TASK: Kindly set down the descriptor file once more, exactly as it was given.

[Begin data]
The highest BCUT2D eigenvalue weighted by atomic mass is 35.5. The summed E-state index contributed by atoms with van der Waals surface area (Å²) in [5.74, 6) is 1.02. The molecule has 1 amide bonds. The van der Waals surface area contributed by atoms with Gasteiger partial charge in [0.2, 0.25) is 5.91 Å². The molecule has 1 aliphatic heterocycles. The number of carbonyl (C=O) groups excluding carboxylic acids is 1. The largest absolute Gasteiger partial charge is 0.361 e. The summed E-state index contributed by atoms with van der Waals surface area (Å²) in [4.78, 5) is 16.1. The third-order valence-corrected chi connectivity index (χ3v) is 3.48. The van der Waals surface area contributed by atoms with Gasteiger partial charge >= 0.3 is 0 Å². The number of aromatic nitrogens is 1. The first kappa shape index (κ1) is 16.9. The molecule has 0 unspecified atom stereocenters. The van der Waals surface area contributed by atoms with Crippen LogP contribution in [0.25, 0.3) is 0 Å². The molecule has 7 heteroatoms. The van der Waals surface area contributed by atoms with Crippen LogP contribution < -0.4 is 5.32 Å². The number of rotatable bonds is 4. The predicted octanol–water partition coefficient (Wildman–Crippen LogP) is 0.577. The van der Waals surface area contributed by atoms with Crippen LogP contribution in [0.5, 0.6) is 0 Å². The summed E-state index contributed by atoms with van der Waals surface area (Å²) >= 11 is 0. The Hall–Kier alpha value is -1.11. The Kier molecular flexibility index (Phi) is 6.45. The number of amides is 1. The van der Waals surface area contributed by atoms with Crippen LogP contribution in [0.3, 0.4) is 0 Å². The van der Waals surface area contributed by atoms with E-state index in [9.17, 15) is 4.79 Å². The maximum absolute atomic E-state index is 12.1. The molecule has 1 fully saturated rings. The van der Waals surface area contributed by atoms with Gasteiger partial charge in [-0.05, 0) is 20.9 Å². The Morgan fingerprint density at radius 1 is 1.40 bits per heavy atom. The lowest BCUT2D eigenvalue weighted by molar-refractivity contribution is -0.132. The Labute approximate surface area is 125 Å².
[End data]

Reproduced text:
The highest BCUT2D eigenvalue weighted by atomic mass is 35.5. The summed E-state index contributed by atoms with van der Waals surface area (Å²) in [5.74, 6) is 1.02. The molecule has 1 amide bonds. The van der Waals surface area contributed by atoms with Gasteiger partial charge in [0.2, 0.25) is 5.91 Å². The molecule has 1 aliphatic heterocycles. The number of carbonyl (C=O) groups excluding carboxylic acids is 1. The largest absolute Gasteiger partial charge is 0.361 e. The summed E-state index contributed by atoms with van der Waals surface area (Å²) in [4.78, 5) is 16.1. The third-order valence-corrected chi connectivity index (χ3v) is 3.48. The van der Waals surface area contributed by atoms with Gasteiger partial charge >= 0.3 is 0 Å². The number of aromatic nitrogens is 1. The first kappa shape index (κ1) is 16.9. The molecule has 0 unspecified atom stereocenters. The van der Waals surface area contributed by atoms with Crippen LogP contribution in [0.25, 0.3) is 0 Å². The molecule has 7 heteroatoms. The van der Waals surface area contributed by atoms with Crippen LogP contribution < -0.4 is 5.32 Å². The number of rotatable bonds is 4. The predicted octanol–water partition coefficient (Wildman–Crippen LogP) is 0.577. The van der Waals surface area contributed by atoms with Crippen LogP contribution in [0.5, 0.6) is 0 Å². The summed E-state index contributed by atoms with van der Waals surface area (Å²) >= 11 is 0. The Hall–Kier alpha value is -1.11. The Kier molecular flexibility index (Phi) is 6.45. The number of amides is 1. The van der Waals surface area contributed by atoms with Crippen LogP contribution in [0.3, 0.4) is 0 Å². The van der Waals surface area contributed by atoms with E-state index in [9.17, 15) is 4.79 Å². The maximum absolute atomic E-state index is 12.1. The molecule has 1 fully saturated rings. The van der Waals surface area contributed by atoms with Gasteiger partial charge in [-0.05, 0) is 20.9 Å². The Morgan fingerprint density at radius 1 is 1.40 bits per heavy atom. The lowest BCUT2D eigenvalue weighted by molar-refractivity contribution is -0.132. The Labute approximate surface area is 125 Å².